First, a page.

Even if you've only used the tube once, throw out your mascara every three months. Mascara tubes are breeding grounds for lots of microbial infections and eye mites. Three months is the longest shelf life any tube of mascara has. If you notice that your mascara is clumpy in the tube or smells odd, throw it out. Never, ever let someone else use your mascara. It's the quickest way to spread an eye infection.

    Source: K. Pantinas

    Sunday, December 6, 2009

    Gratitude and charity

    After a year of financial disaster and getting myself back on track, the following article from Smart Women Guides really touched me. While I am on the way back from horrendous economic times, there are those who are not as fortunate.

    As a result of my recent experience and the fabulous new job which involves community service and helping others, I can relate to being grateful for everything I have been blessed with and plan on joining the ranks of those doing what they can to make a difference in the lives of those less fortunate . . . I was one of them.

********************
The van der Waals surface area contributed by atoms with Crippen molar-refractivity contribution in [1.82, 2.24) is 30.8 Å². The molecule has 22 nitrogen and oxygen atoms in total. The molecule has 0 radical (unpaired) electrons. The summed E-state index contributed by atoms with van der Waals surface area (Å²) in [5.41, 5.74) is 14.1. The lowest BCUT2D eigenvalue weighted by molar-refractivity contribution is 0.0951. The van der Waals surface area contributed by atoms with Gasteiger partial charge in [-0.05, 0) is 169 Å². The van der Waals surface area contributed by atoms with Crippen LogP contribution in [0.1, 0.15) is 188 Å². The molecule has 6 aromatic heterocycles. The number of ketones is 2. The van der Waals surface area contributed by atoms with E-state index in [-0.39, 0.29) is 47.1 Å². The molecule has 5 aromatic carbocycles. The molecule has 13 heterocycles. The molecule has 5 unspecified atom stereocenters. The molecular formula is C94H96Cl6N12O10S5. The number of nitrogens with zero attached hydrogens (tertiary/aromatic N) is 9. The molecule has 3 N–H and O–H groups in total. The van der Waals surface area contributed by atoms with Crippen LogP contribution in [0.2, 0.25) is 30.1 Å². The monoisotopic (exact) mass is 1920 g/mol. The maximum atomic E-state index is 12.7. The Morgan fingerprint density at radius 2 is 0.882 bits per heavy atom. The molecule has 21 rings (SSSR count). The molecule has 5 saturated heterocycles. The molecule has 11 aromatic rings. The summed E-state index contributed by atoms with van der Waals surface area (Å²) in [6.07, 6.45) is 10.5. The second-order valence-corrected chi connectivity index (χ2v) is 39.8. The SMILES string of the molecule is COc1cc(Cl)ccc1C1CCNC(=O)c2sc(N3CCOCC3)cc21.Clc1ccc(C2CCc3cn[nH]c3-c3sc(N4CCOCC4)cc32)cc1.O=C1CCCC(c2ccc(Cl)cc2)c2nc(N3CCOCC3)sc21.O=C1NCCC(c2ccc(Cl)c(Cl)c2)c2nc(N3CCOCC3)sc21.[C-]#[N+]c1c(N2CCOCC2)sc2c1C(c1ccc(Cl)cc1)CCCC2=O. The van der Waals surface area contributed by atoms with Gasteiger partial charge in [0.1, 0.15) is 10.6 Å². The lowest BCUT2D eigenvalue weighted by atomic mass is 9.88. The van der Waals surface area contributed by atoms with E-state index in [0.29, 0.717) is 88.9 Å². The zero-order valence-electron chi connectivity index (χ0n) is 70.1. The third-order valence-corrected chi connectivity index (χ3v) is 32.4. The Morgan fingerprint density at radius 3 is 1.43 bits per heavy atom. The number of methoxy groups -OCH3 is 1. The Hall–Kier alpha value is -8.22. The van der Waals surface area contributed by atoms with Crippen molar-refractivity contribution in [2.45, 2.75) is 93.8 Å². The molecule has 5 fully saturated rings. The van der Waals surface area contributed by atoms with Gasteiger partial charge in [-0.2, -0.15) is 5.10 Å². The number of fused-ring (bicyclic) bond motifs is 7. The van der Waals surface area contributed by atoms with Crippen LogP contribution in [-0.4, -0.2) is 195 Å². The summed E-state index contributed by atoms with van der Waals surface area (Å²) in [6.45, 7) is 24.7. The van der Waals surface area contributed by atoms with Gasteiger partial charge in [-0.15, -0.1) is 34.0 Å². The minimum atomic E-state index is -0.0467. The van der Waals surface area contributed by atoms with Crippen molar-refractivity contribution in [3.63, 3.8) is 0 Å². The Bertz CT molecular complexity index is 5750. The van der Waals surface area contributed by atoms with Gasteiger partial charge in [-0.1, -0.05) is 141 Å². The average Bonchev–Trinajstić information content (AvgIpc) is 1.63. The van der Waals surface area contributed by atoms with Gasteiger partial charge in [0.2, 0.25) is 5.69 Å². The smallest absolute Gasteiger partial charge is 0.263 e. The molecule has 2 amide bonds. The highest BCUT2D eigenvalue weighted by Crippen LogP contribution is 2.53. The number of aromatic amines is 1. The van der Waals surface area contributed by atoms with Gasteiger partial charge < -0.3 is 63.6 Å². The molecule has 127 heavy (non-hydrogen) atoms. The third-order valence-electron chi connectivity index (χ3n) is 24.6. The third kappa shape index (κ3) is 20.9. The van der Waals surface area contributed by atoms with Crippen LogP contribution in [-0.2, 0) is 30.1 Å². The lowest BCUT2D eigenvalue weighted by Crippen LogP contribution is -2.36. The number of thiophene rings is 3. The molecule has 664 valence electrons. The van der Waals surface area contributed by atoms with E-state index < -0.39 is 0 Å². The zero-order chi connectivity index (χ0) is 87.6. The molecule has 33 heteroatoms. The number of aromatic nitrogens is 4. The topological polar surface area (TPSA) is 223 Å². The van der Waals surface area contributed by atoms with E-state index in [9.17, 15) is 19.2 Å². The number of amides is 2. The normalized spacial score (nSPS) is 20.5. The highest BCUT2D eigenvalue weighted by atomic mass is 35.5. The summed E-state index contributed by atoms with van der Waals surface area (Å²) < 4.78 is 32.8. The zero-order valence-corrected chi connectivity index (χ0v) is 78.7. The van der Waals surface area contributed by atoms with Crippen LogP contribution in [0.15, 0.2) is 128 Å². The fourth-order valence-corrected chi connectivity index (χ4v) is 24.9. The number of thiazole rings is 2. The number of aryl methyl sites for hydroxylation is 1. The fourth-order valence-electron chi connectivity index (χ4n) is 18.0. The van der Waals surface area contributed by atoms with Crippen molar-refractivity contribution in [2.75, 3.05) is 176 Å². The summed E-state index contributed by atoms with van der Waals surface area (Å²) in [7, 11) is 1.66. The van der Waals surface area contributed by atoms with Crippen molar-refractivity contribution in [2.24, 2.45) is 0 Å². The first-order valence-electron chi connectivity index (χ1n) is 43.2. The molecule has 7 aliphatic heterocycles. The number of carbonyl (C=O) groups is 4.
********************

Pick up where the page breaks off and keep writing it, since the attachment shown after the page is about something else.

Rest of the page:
By the way, Smart Women Guides is an excellent blog to follow . . .

    "It’s the color of the season, the color of an open heart, and the new black - gratitude.

    Never before in my life have I felt such an outpouring of gratefulness, generosity, and caring as I have witnessed over the last several weeks. Don’t know if I was just wearing the right clothes, or smelled just so, but I have had the pleasure of seeing some amazing things first hand. And, I feel glad from it.

    Everywhere around us, we witness the world. Some of it can seem frightening. If you listen to the general attention monger media, you might conclude that we should all be in a constant state of fear.